The Agenda welcomes author Anna Mehler Paperny talks about her personal experience with suicidal thoughts and how she's learned to live with depression. Then, historian Anne Harrington discusses the history of psychiatry's quest to understand the biological basis of mental health.
The Agenda examines what Canada's foreign policy strategy might look like under a Liberal minority government. Then, what will it take to break Britain's Brexit impasse?
The Agenda looks at how stricter international laws and policies have led to plummeting foreign adoption rates in Canada. Then, author Jenny Heijun Wills discusses her experience of being raised by a family of a different ethnicity and culture - the subject of her memoir, "Older Sister. Not Necessarily Related."
The Agenda examines the deepening resentments from some western provinces following the federal election. Then, what the Bloc Québécois' rise to prominence means for that province and the rest of Canada.
The Agenda welcomes CNN White House correspondent Jim Acosta to discuss his new book, "The Enemy of the People: A Dangerous Time to Tell the Truth in America." Then, Ontario Hubs journalists discuss stories from around the province. And, The Agenda reviews its week of programming.
The Agenda analyzes the advisory-panel results on how the province is planning to improve its autism services. Then, examining the details of a new report which has found that police officers need better and clearer mental health and suicide prevention resources.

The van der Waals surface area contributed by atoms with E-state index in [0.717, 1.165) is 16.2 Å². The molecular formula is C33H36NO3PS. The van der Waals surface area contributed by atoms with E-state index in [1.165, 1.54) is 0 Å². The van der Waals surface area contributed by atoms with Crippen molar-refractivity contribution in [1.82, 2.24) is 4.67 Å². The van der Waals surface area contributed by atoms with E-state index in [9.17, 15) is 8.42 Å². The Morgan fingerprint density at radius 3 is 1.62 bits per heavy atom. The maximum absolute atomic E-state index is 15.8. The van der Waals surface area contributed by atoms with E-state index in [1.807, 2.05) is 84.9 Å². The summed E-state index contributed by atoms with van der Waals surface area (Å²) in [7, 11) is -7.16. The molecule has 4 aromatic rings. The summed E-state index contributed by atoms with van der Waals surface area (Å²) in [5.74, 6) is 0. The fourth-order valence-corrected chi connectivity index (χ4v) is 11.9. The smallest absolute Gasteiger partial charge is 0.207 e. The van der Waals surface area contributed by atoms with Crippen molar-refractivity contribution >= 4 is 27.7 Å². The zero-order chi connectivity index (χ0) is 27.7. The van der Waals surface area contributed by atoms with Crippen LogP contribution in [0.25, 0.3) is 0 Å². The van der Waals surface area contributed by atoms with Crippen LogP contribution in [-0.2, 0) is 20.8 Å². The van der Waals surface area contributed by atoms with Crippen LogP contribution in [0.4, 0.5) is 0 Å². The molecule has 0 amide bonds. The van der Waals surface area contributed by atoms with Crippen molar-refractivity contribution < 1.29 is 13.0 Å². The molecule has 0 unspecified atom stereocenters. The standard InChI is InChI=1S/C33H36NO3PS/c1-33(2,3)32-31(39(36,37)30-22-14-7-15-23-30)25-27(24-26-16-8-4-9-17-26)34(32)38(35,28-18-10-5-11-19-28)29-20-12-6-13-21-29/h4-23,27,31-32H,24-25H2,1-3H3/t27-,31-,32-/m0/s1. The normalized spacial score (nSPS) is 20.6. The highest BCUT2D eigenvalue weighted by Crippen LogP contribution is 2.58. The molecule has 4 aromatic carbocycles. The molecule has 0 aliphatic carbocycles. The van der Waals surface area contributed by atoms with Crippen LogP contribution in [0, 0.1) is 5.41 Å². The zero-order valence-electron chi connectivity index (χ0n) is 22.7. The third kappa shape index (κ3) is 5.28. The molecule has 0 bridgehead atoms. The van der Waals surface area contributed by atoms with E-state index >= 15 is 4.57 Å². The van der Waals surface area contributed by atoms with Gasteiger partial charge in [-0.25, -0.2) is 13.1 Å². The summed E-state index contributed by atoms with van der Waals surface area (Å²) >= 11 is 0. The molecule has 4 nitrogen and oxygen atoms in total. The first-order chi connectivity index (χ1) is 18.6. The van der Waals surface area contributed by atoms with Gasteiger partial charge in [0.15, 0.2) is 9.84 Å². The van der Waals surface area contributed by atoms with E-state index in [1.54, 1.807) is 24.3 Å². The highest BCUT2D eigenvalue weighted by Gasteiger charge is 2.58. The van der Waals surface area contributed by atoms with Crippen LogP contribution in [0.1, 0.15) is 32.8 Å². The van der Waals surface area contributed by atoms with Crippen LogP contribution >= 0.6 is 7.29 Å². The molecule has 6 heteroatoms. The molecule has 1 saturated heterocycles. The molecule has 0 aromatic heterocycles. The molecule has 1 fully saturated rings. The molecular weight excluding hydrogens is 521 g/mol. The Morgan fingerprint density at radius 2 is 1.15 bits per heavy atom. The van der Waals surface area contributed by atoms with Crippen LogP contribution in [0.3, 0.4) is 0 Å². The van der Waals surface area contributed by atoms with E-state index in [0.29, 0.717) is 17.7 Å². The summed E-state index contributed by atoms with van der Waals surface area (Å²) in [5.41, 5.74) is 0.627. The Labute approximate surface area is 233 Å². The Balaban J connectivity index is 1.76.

What measures are needed to make roads safer and reduce the number of traffic deaths in Ontario? Then, why the journey to opening day for many rail transit projects is a challenging one.
The Agenda shines a light on the work that's being done at Emily's House - a refuge for children who need respite and palliative care. Then, Dr. David Sheard discusses Butterfly Care Homes, a new approach to helping dementia patients.
The Agenda discusses the fiscal state of the province.
Soldiers from northern Ontario contributed a great deal to the Second World War but little has been written specifically about them. A new book titled "Untold: Northeastern Ontario's Military Past, Volume 2" helps Ontario readers understand the sacrifices. Co-author Dieter K. Buse, a former Royal Canadian Air Force drill instructor, recounts some memorable stories about what soldiers were responsible for and what they endured. Trucking in Ontario remains a difficult industry for women to break into. Trucker Shelley Uvanile-Hesch talks to Jeyan Jeganathan about the barriers to entry and her advocacy work as head of the Women's Trucking Federation of Canada.